“Oh yeah,” he replies rather quickly. “I really do be thinking that sometimes. I always felt like he was a huge impact on my life. Now that he’s passed away, he is on my mind. Obviously, we just talked about him up and down the street for an hour. So, I be feeling like I’m getting on motherfuckers’ nerves sometimes with it, but I also try not to take that to heart too much either because I’m just getting my shit off.”

He says the impetus for “No Drugs in Heaven” was having these kinds of conversations with his girlfriend MaNiya, who joined us on the ride — he remembers him with her. He reminisces. He feels, somehow, responsible for his dad. 

“I could have done more to continue to act like I wanted my father in my life,” says Wells, who was periodically distant from Scible. “Maybe he wouldn’t have… You know what I’m saying? Went out and did everything that he did. I’m trying to do right by him by telling his story.”

Wells’ portrait of his father is bustling, full of his good advice and bad choices, of Scible’s simultaneous reverence for and disregard for his son and their family. John Wells would be the first to acknowledge the difficulties of living with an addict. “But I don’t want it to be [like], ‘Oh, he was such a bad person,’” he tells me. “Because that was how people always viewed him while he was alive. I had to look at him as a human to really understand why he was like that. I had to look at his entire life like I did on ‘No Drugs in Heaven.’” 

While Wells’ mother was able to pass their home onto him after she moved to Delaware, he has also inherited things from his father. Not his religion — Scible was a Catholic, and Wells practices Islam. And certainly not his vices — Wells doesn’t drink nor smoke. But his musicality — he knows that comes from his dad’s side. Scible always sang loudly, like he wanted people to notice him. On our drive, Wells shows me the elementary school where his dad won a talent show award for his rendition of the Jackson 5’s “I’ll Be There.” 

“He got me into music from as long as I can remember,” says Wells, remembering his dad forcing him to sing at parties. “I didn’t want to. I was heavy into rap music.” By the time Wells was 11, he knew he wanted to be a rapper. Before that, he had spent a lot of time writing stories on the computer and printing them out at his grandmother’s house. As he got into Eminem, Lil Wayne, and eventually Kendrick Lamar, rap became a bridge between the creative writing he loved and the music that was in him. His rap style now — mellow but intense, personal but conversational — is clearly the genesis of those three muses and more.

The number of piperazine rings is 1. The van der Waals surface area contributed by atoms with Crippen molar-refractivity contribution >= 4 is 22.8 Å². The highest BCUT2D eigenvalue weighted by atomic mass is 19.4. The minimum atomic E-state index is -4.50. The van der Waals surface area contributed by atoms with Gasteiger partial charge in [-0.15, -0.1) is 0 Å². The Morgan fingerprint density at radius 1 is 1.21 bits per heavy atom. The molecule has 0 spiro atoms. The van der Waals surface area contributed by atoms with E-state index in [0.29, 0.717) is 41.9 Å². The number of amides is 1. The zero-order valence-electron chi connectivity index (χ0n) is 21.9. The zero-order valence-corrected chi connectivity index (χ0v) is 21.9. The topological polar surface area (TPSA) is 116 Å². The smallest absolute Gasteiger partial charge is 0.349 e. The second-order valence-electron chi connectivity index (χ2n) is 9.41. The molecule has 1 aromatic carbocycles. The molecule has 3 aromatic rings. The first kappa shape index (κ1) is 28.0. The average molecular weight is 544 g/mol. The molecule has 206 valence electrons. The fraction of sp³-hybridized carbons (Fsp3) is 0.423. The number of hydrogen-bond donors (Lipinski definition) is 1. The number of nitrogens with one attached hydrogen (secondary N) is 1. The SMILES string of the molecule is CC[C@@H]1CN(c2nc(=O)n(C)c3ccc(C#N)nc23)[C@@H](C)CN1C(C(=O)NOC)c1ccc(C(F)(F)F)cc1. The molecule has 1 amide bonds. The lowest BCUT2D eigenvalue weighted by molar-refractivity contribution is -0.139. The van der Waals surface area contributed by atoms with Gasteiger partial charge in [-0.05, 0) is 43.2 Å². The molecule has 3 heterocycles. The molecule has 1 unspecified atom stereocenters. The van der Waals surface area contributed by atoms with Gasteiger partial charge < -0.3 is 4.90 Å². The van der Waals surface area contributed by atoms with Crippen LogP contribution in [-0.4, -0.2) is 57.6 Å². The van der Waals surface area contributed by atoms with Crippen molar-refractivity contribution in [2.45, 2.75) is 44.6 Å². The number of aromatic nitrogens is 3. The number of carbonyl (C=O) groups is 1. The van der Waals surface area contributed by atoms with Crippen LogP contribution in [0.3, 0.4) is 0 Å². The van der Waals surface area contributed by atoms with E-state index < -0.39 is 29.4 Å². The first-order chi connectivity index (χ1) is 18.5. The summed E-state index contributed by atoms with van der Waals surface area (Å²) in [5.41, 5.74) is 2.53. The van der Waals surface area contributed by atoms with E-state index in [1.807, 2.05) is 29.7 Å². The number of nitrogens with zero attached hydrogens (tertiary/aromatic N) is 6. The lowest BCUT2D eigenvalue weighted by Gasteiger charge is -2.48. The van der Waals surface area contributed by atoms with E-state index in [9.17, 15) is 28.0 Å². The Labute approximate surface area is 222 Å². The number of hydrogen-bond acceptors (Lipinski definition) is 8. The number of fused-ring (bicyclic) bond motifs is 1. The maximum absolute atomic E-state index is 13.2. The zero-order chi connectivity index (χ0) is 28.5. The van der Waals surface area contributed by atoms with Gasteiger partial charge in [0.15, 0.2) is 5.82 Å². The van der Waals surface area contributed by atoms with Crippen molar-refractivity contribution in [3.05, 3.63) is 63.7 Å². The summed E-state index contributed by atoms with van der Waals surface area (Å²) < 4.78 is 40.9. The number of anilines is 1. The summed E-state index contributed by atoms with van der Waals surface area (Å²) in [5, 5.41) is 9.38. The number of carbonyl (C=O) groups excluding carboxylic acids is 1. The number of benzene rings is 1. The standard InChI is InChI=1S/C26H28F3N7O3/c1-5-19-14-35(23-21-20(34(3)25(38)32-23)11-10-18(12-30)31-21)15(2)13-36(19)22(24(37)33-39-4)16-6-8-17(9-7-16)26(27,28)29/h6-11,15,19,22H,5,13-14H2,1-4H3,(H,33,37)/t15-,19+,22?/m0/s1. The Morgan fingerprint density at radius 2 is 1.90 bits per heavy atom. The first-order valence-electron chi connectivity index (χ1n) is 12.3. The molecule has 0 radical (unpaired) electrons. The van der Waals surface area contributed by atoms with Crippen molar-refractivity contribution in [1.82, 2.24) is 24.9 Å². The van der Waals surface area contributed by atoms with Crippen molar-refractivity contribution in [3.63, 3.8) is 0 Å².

His dad loved rap, too, particularly his. He’d show his son’s YouTube videos to everyone he’d meet, from the homeless shelter to a halfway house. His favorite song of Wells’ was 2015’s “The Jumpoff,” where he raps over the beat of Erykah Badu’s “Bag Lady” for three minutes straight. “My father just thought that was incredible,” says Wells. 


For Wells, Scible’s legacy is everywhere — it fills his life, it fills his home. When we meet, roughly ten of his friends are gathered there, excited for Wells to be in Rolling Stone. They plan to celebrate with a trip to Pizza Hut. Someone equates them to a little league team, but really, they’re more like a supergroup. 

His engineer, Scotty Banx, sits at the foot of the stairs, a friend Wells made in their high school’s music video club when he was 14. Another artist named Q lounges in a recliner — they met through a mutual rapper friend a decade ago and ended up in long conversations about MCs no one around them seemed to care as much about, like Chicago rappers Saba and Mick Jenkins. Everyone is here, in some way, because Wells is a rapper. These are the bonds he’s forged through music — through his father. And while so much is missing, so much still remains.